Not buying Libya's ruse
"Fathi Eljahmi, shown here near Tripoli in 2005, three years into his ongoing imprisonment for speaking out for democracy in Libya." (Fred Abrahams/Human Rights Watch 2005)
There were few people in the great state of Massachusetts as glad to see the backside of the Bush administration as Mohamed Eljahmi.
Eljahmi lives in Chelmsford and works as a software engineer. But his real vocation is trying to secure the release of his 68-year-old brother, Fathi Eljahmi, Libya's preeminent dissident and political prisoner.
In 2002, Fathi Eljahmi, a successful businessman and engineer, had the temerity to call for free speech, a constitution, a free press, and a civil society in Libya.
For this, Moammar Khadafy, the Libyan dictator, locked him up. Aside from a two-week respite in 2004, secured by Senator Joe Biden, Fathi Eljahmi has been locked up since for doing no more than calling for the same democratic rights and institutions the United States has been promoting across the globe.
Mohamed Eljahmi's campaign to have his brother released has the support of human rights organizations worldwide. It did not have the support of the Bush administration, which spent years appeasing oil-rich Libya and sucking up to Khadafy, whose regime has killed more Americans than Saddam Hussein ever did. For all his tough talk about despots, George Bush was not exactly in a position to demand the release of a single political prisoner in Tripoli when he had authorized the detention of hundreds, including Libyans, without charge in Guantánamo.
Khadafy and his acolytes have been spending millions, rebranding his regime's outlaw image. They have been welcomed at some of this country's most prestigious think tanks and universities, including Harvard, where Khadafy's son and likely successor, Saif Al-Islam, was hosted recently and has worked closely with Harvard Business School professor Michael Porter. If you want irony, the last time Fathi Eljahmi visited his brother in Boston, he stayed at the Harvard Club.
Last month the New York public relations firm Brown Lloyd James succeeded in getting an op-ed by Khadafy placed in the Globe and the Washington Times.
Pitted against rich, well-connected PR firms and universities that stand to gain prestige and money by assisting with Libya's rehabilitation from pariah status, Mohamed Eljahmi carries on his quixotic campaign from a small, cluttered office in his house.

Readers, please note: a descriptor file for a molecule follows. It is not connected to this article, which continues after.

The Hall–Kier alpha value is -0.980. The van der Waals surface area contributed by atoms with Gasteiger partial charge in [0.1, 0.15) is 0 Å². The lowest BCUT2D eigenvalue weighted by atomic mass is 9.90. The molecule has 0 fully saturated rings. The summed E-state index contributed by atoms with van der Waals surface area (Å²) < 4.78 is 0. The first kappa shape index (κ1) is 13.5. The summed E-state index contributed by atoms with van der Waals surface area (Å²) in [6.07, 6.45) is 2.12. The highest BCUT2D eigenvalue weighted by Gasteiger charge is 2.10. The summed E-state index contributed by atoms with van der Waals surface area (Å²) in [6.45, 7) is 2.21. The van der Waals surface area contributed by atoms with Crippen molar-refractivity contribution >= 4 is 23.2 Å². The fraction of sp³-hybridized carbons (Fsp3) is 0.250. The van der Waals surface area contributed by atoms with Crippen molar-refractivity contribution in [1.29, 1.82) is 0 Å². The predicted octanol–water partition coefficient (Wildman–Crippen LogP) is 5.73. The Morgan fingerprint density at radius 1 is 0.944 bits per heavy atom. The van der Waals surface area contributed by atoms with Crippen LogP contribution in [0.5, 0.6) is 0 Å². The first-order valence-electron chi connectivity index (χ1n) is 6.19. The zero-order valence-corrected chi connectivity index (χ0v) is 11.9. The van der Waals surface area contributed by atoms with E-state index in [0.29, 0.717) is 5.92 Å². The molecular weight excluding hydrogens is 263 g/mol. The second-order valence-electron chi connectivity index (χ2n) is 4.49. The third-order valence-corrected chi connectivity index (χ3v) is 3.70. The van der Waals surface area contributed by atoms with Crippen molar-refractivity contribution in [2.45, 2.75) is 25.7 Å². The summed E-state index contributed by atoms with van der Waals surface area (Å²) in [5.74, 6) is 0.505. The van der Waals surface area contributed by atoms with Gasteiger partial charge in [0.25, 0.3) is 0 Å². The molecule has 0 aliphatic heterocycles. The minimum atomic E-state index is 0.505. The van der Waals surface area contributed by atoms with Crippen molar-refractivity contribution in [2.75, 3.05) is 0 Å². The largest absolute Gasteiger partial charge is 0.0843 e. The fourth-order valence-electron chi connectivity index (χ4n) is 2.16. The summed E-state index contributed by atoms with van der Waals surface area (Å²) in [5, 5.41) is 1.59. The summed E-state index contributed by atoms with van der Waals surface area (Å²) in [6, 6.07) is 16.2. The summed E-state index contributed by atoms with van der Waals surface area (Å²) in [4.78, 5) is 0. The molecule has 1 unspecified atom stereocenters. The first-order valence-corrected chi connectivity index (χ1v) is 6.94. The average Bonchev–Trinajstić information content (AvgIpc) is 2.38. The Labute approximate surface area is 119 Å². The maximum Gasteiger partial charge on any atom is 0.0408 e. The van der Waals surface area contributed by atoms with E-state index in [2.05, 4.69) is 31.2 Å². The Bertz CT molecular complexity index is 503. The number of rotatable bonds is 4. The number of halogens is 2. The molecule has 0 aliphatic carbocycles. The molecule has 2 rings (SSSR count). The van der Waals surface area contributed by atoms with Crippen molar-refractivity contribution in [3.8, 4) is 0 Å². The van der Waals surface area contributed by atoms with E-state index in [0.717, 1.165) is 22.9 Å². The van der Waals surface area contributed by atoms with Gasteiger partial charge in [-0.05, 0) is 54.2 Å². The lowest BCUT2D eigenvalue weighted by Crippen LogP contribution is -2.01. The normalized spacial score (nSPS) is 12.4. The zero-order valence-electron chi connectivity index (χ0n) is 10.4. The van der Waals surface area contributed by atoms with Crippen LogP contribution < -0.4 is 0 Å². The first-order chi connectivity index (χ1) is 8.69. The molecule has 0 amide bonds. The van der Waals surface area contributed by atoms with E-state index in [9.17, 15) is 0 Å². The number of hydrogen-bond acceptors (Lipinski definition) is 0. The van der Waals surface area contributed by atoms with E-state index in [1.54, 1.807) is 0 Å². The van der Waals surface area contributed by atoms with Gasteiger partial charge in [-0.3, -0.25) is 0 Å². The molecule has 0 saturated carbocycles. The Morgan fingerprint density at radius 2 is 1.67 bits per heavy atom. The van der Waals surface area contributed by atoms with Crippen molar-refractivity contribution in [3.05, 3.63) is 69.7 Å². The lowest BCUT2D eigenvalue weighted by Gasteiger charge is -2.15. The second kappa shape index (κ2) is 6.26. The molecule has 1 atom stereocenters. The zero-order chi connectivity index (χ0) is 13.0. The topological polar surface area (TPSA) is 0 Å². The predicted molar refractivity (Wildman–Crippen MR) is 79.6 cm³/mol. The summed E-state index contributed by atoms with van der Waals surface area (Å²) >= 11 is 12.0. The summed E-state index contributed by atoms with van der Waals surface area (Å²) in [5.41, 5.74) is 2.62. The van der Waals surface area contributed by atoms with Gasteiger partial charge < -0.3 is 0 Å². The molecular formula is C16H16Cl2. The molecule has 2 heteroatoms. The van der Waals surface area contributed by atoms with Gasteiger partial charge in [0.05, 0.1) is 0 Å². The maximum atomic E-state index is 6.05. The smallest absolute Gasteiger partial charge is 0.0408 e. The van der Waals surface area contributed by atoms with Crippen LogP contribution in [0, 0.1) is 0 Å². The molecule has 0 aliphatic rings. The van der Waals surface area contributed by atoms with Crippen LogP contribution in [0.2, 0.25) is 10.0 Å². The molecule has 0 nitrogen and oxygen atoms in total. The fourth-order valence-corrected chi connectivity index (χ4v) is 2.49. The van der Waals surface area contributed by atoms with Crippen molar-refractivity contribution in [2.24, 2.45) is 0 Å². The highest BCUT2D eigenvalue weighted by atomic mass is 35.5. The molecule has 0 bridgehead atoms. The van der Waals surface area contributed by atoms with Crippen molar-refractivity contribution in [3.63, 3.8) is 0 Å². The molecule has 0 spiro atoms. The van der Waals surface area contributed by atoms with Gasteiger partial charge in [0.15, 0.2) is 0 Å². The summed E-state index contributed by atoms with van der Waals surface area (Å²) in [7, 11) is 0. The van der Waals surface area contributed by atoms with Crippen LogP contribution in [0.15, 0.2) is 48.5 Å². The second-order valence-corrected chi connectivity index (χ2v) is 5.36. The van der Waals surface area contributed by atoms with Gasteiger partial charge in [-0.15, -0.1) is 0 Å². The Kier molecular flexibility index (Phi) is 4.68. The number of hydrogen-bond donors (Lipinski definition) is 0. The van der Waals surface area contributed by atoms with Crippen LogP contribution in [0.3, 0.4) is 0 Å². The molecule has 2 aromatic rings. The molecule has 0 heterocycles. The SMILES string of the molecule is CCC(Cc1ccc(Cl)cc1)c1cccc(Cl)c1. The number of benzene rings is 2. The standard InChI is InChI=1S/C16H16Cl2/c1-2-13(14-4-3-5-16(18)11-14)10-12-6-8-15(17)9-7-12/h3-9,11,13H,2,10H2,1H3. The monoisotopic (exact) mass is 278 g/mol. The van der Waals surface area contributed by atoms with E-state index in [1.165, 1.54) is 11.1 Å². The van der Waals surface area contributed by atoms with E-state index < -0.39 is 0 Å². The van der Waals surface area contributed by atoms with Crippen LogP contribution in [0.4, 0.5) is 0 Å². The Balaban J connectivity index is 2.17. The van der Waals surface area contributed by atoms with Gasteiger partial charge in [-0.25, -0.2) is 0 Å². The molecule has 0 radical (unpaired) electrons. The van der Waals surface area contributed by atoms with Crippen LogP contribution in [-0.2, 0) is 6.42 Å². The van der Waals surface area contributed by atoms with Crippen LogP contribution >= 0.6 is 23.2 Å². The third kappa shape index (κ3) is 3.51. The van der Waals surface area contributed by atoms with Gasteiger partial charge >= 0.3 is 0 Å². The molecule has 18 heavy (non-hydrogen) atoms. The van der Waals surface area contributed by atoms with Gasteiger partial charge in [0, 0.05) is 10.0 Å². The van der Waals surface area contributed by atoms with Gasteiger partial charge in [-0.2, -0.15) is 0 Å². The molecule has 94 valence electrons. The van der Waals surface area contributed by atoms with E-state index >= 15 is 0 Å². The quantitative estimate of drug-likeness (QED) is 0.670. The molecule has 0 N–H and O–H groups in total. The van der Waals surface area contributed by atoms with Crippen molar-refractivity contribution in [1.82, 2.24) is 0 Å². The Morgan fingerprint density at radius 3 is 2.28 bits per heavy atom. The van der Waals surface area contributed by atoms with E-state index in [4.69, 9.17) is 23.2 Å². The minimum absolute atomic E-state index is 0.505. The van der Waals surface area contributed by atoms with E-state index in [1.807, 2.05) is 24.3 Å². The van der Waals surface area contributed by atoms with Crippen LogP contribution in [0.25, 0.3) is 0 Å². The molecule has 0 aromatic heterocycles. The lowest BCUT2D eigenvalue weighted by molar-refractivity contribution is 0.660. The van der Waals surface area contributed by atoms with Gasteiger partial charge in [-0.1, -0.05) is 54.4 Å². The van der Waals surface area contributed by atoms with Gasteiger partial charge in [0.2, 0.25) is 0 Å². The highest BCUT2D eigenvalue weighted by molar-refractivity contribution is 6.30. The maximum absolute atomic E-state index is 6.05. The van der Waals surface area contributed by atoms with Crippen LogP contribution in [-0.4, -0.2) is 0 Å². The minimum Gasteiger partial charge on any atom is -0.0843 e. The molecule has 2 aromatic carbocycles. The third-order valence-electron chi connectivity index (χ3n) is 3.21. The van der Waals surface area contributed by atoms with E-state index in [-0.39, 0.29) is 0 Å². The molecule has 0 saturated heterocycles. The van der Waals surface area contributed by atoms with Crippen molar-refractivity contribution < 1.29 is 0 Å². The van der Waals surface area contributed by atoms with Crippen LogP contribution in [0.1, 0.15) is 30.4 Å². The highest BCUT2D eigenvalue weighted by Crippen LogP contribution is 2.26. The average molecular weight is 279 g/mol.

Mohamed Eljahmi was sitting in that house when he came across Khadafy's piece in the Globe. His heart fluttered. Could it be Khadafy had decided to announce the release of Fathi Eljahmi? Or, perhaps, 20 years after Libyan agents retaliated for the US bombing of Tripoli by blowing up Pan American Flight 103 over Lockerbie, Scotland, Khadafy would apologize for the mass murder of civilians?
Um, no. Khadafy's piece was a heartfelt plea for those bullies in NATO to back off his pals in Russia. "I couldn't believe it," Mohamed Eljahmi said. "How can Khadafy lecture anyone?"
A Globe editor said that after receiving the pitch from the PR firm, the paper called the Libyan embassy in Washington to confirm Khadafy wrote the piece. Satisfied with its authenticity, and with editors believing it was "well reasoned," the paper ran it.
Given Biden's previous interest in his brother's case, Mohamed Eljahmi greeted the change of power at the White House this week more personally than most. But he knows that powerful people, from Washington to Cambridge, consider his brother's imprisonment not worth getting worked up over now that Libya has renounced international terrorism, whatever it does to its own people.
As Khadafy rehabilitates his image, Fathi Eljahmi's health debilitates. He has diabetes and can barely walk. His family is harassed by the secret police, their electricity bill an inexplicable $600 a month.
"While Khadafy's son is being wined and dined at Harvard, and he gets published in the Globe, Khadafy is doing what he always did, which is crush dissent and abuse human rights," Mohamed Eljahmi said. "He must be laughing at all of us."